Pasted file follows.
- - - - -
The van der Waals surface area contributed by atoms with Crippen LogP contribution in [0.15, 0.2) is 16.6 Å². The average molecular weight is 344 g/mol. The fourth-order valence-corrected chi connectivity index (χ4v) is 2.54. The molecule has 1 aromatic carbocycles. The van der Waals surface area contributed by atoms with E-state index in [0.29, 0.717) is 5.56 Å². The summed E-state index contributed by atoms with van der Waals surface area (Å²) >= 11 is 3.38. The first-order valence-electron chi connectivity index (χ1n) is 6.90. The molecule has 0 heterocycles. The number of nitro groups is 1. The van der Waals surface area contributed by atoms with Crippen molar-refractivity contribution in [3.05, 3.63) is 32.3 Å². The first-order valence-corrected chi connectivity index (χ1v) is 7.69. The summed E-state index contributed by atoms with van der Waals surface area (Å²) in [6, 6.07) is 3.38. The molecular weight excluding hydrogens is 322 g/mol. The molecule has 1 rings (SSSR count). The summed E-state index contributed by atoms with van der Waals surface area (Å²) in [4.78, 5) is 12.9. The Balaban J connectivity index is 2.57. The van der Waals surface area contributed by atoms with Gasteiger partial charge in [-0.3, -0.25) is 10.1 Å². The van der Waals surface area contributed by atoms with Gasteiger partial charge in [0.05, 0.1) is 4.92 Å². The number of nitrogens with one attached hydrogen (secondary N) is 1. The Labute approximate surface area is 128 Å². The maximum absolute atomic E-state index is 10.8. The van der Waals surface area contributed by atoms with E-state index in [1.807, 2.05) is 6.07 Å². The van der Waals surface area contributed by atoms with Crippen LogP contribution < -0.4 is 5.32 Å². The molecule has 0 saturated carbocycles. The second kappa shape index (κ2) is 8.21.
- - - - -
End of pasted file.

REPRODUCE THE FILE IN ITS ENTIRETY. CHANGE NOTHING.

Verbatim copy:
The van der Waals surface area contributed by atoms with Crippen LogP contribution in [0.15, 0.2) is 16.6 Å². The average molecular weight is 344 g/mol. The fourth-order valence-corrected chi connectivity index (χ4v) is 2.54. The molecule has 1 aromatic carbocycles. The van der Waals surface area contributed by atoms with E-state index in [0.29, 0.717) is 5.56 Å². The summed E-state index contributed by atoms with van der Waals surface area (Å²) >= 11 is 3.38. The first-order valence-electron chi connectivity index (χ1n) is 6.90. The molecule has 0 heterocycles. The number of nitro groups is 1. The van der Waals surface area contributed by atoms with Crippen molar-refractivity contribution in [3.05, 3.63) is 32.3 Å². The first-order valence-corrected chi connectivity index (χ1v) is 7.69. The summed E-state index contributed by atoms with van der Waals surface area (Å²) in [6, 6.07) is 3.38. The molecular weight excluding hydrogens is 322 g/mol. The molecule has 1 rings (SSSR count). The summed E-state index contributed by atoms with van der Waals surface area (Å²) in [4.78, 5) is 12.9. The Balaban J connectivity index is 2.57. The van der Waals surface area contributed by atoms with Gasteiger partial charge in [-0.3, -0.25) is 10.1 Å². The van der Waals surface area contributed by atoms with Gasteiger partial charge in [0.05, 0.1) is 4.92 Å². The number of nitrogens with one attached hydrogen (secondary N) is 1. The Labute approximate surface area is 128 Å². The maximum absolute atomic E-state index is 10.8. The van der Waals surface area contributed by atoms with E-state index in [1.807, 2.05) is 6.07 Å². The van der Waals surface area contributed by atoms with Crippen LogP contribution < -0.4 is 5.32 Å². The molecule has 0 saturated carbocycles. The second kappa shape index (κ2) is 8.21.